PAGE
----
How to Bring Out The Characteristic Sound of Each Mode


By Vishaal Kapoor


Photo by Photo by Salemi Wenda on Unsplash

Once you have an understanding of major and minor keys, the next step typically involves understanding modes. In this article we will be looking at the major and minor modes and not the diminished mode (Locrian) since you wonít typically be playing over a diminished key.

The easiest way to bring out the sound of each mode is to relate that mode back to its parent major or minor scale, then identify which notes in that mode have been altered. Major modes (Lydian and Mixolydian) are simply alterations of the major scale (Ionian) and minor modes (Dorian and Phrygian) are alterations of the minor scale (Aeolian).

Moving forward, we will use the major scale degrees 1 2 3 4 5 6 7 and minor scale degrees 1 2 b3 4 5 b6 b7. Each modeís scale degrees will be compared to either the major and minor scale degrees.

Dorian

Dorian is the 2nd mode of a major key and is a minor mode. Therefore, you will need to compare its scale degree to the minor scale degree.

Minor: 1 2 b3 4 5 b6 b7
Dorian: 1 2 b3 4 5 6 b7

Compared to the minor scale, the dorian scale has a raised or sharp 6. You can think of the 6th note in the dorian scale as the dorian note. Emphasizing that note as and the movement between that note and the b7 while playing in a dorian key will bring out that dorian sound.

Phrygian

Phrygian is the 3rd mode of a major key and is also a minor mode. Therefore, you will need to compare its scale degree to the minor scale degree.

Minor: 1 2 b3 4 5 b6 b7
Phrygian: 1 b2 b3 4 5 b6 b7

Compared to the minor scale, the phrygian scale has a flat 2. You can call that note the phrygian note. That is the note which gives phrygian its characteristic sound. To bring out the phrygian sound all you need to do is emphasize the movement between the 1 and b2.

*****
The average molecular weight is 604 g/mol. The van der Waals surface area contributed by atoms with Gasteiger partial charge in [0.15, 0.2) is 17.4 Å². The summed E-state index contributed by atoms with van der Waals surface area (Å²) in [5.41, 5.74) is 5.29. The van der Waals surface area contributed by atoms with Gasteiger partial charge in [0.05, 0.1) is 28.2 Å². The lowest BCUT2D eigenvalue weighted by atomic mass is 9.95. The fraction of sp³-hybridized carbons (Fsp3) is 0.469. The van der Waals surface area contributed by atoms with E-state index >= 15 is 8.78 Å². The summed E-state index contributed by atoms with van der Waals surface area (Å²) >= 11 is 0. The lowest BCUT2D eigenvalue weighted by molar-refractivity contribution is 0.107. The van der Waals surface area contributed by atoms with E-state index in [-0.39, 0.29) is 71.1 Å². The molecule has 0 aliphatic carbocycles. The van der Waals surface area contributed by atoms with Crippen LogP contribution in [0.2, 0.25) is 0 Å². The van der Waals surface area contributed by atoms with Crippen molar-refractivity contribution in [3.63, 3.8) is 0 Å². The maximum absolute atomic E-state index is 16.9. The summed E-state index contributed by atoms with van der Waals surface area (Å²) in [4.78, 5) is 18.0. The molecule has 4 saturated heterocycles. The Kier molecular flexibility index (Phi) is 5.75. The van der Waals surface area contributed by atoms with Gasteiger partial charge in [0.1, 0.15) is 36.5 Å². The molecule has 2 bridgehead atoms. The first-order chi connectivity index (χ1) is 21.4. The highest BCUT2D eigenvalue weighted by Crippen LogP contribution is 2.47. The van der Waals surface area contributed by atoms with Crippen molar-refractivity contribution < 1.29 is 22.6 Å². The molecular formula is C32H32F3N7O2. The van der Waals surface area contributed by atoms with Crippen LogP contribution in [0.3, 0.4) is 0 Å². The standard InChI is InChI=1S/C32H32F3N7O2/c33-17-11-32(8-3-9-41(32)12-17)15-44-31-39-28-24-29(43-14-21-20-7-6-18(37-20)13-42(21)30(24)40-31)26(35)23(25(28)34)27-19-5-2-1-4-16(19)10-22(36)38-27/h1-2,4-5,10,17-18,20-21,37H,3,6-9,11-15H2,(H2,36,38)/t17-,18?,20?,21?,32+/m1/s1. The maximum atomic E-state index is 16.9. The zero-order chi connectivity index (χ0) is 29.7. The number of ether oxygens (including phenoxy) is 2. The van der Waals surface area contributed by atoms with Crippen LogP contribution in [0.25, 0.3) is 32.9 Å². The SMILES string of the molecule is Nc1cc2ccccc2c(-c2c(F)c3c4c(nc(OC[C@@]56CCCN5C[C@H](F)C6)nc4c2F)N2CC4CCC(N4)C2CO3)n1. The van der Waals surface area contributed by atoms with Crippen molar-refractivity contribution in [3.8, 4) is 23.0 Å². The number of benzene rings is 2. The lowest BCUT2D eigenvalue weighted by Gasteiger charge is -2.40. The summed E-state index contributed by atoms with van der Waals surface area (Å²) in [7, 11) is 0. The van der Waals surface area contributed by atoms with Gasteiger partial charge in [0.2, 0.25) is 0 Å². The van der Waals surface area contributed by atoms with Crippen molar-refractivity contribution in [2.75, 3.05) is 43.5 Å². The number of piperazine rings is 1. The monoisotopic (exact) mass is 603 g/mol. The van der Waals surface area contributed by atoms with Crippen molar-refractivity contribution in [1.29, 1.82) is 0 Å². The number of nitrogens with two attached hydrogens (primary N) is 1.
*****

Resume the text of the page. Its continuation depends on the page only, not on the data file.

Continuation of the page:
Lydian

Lydian is the 4th mode of a major key and is a major mode. Therefore, you will need to compare its scale degree to the major scale degree.

Major: 1 2 3 4 5 6 7
Lydian: 1 2 3 #4 5 6 7

Compared to the major scale, the lydian scale has a raised or sharp 4. That sharp 4 is the lydian note. Simply emphasizing that note over a lydian progression will bring out the sound of lydian.

Mixolydian

Mixolydian is the 5th mode of a major key and is also a major mode. Therefore, you will need to compare its scale degree to the major scale degree.

Major: 1 2 3 4 5 6 7
Mixolydian: 1 2 3 4 5 6 b7

Compared to the major scale, the mixolydian scale has a flat 7. The movement between the b7 up to the 1 (the root) is what gives mixolydian its characteristic sound.

Knowing which notes bring out the characteristics of each mode is only one piece of the puzzle. If you only play those notes then you risk sounding uninteresting or predictable. Use them tastefully and as an accompaniment to the other notes in the scale. Choose when and how to emphasize them. Use phrasing techniques over those notes to generate some new ideas.

Another way to sound melodic while emphasizing these modal characteristics is to play around with the half steps (2 notes which are a fret apart) in the scale. These half step movements generally sound very melodic and expressive. Use these approaches and take your modal playing to the next level!!!

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